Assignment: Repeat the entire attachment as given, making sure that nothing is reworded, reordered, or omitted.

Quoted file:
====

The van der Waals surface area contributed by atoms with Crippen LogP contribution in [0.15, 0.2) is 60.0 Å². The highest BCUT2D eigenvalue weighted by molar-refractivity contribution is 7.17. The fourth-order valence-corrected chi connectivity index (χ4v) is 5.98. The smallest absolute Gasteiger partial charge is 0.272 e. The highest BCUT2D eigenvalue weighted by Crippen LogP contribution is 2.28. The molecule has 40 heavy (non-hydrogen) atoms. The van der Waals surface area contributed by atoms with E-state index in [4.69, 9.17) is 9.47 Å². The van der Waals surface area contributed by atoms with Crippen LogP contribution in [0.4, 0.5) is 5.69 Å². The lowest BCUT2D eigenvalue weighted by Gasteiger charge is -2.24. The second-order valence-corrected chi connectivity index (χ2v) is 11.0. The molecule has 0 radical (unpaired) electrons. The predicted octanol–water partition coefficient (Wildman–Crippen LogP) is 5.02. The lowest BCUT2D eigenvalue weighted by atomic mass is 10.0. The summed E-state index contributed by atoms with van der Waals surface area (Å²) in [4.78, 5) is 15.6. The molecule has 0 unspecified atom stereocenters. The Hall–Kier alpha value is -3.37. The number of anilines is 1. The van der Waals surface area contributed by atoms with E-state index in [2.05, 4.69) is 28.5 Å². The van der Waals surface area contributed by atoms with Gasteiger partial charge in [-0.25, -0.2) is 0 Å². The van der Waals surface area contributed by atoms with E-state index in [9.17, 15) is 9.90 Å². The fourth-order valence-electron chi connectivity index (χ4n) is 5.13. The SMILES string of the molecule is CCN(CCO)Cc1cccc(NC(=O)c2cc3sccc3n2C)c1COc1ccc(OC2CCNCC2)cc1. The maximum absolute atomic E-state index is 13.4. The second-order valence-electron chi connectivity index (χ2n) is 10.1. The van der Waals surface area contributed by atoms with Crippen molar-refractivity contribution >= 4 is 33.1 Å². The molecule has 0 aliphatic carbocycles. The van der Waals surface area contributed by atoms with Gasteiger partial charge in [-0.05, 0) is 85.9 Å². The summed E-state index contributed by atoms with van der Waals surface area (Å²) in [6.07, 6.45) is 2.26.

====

The van der Waals surface area contributed by atoms with Crippen LogP contribution in [0.15, 0.2) is 60.0 Å². The highest BCUT2D eigenvalue weighted by molar-refractivity contribution is 7.17. The fourth-order valence-corrected chi connectivity index (χ4v) is 5.98. The smallest absolute Gasteiger partial charge is 0.272 e. The highest BCUT2D eigenvalue weighted by Crippen LogP contribution is 2.28. The molecule has 40 heavy (non-hydrogen) atoms. The van der Waals surface area contributed by atoms with E-state index in [4.69, 9.17) is 9.47 Å². The van der Waals surface area contributed by atoms with Crippen LogP contribution in [0.4, 0.5) is 5.69 Å². The lowest BCUT2D eigenvalue weighted by Gasteiger charge is -2.24. The second-order valence-corrected chi connectivity index (χ2v) is 11.0. The molecule has 0 radical (unpaired) electrons. The predicted octanol–water partition coefficient (Wildman–Crippen LogP) is 5.02. The lowest BCUT2D eigenvalue weighted by atomic mass is 10.0. The summed E-state index contributed by atoms with van der Waals surface area (Å²) in [4.78, 5) is 15.6. The molecule has 0 unspecified atom stereocenters. The Hall–Kier alpha value is -3.37. The number of anilines is 1. The van der Waals surface area contributed by atoms with E-state index in [2.05, 4.69) is 28.5 Å². The van der Waals surface area contributed by atoms with Gasteiger partial charge in [-0.25, -0.2) is 0 Å². The van der Waals surface area contributed by atoms with E-state index in [9.17, 15) is 9.90 Å². The fourth-order valence-electron chi connectivity index (χ4n) is 5.13. The SMILES string of the molecule is CCN(CCO)Cc1cccc(NC(=O)c2cc3sccc3n2C)c1COc1ccc(OC2CCNCC2)cc1. The maximum absolute atomic E-state index is 13.4. The second-order valence-electron chi connectivity index (χ2n) is 10.1. The van der Waals surface area contributed by atoms with Crippen molar-refractivity contribution >= 4 is 33.1 Å². The molecule has 0 aliphatic carbocycles. The van der Waals surface area contributed by atoms with Gasteiger partial charge in [-0.05, 0) is 85.9 Å². The summed E-state index contributed by atoms with van der Waals surface area (Å²) in [6.07, 6.45) is 2.26.